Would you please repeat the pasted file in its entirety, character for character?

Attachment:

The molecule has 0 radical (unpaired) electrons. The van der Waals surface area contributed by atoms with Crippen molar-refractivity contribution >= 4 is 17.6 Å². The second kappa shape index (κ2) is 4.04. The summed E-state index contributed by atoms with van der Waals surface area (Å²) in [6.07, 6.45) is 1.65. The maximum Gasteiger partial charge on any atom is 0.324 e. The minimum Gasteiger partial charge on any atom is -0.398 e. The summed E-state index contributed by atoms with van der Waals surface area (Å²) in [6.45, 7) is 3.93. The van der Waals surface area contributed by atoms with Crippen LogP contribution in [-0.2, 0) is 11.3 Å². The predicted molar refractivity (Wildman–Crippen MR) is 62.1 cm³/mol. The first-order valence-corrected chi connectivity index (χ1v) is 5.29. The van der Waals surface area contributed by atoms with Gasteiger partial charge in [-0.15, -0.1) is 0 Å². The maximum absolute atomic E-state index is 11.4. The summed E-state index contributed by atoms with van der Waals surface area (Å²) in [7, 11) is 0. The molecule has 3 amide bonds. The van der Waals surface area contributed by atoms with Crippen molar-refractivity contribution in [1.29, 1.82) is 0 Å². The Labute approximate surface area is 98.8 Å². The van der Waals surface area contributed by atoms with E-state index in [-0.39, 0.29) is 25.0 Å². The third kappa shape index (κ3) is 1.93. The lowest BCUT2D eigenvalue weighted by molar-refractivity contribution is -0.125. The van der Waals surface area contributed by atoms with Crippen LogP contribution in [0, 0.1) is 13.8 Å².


The molecule has 0 radical (unpaired) electrons. The van der Waals surface area contributed by atoms with Crippen molar-refractivity contribution >= 4 is 17.6 Å². The second kappa shape index (κ2) is 4.04. The summed E-state index contributed by atoms with van der Waals surface area (Å²) in [6.07, 6.45) is 1.65. The maximum Gasteiger partial charge on any atom is 0.324 e. The minimum Gasteiger partial charge on any atom is -0.398 e. The summed E-state index contributed by atoms with van der Waals surface area (Å²) in [6.45, 7) is 3.93. The van der Waals surface area contributed by atoms with Crippen LogP contribution in [-0.2, 0) is 11.3 Å². The predicted molar refractivity (Wildman–Crippen MR) is 62.1 cm³/mol. The first-order valence-corrected chi connectivity index (χ1v) is 5.29. The van der Waals surface area contributed by atoms with Gasteiger partial charge in [-0.15, -0.1) is 0 Å². The maximum absolute atomic E-state index is 11.4. The summed E-state index contributed by atoms with van der Waals surface area (Å²) in [7, 11) is 0. The molecule has 3 amide bonds. The van der Waals surface area contributed by atoms with Crippen molar-refractivity contribution in [1.29, 1.82) is 0 Å². The Labute approximate surface area is 98.8 Å². The van der Waals surface area contributed by atoms with E-state index in [-0.39, 0.29) is 25.0 Å². The third kappa shape index (κ3) is 1.93. The lowest BCUT2D eigenvalue weighted by molar-refractivity contribution is -0.125. The van der Waals surface area contributed by atoms with Crippen LogP contribution in [0, 0.1) is 13.8 Å².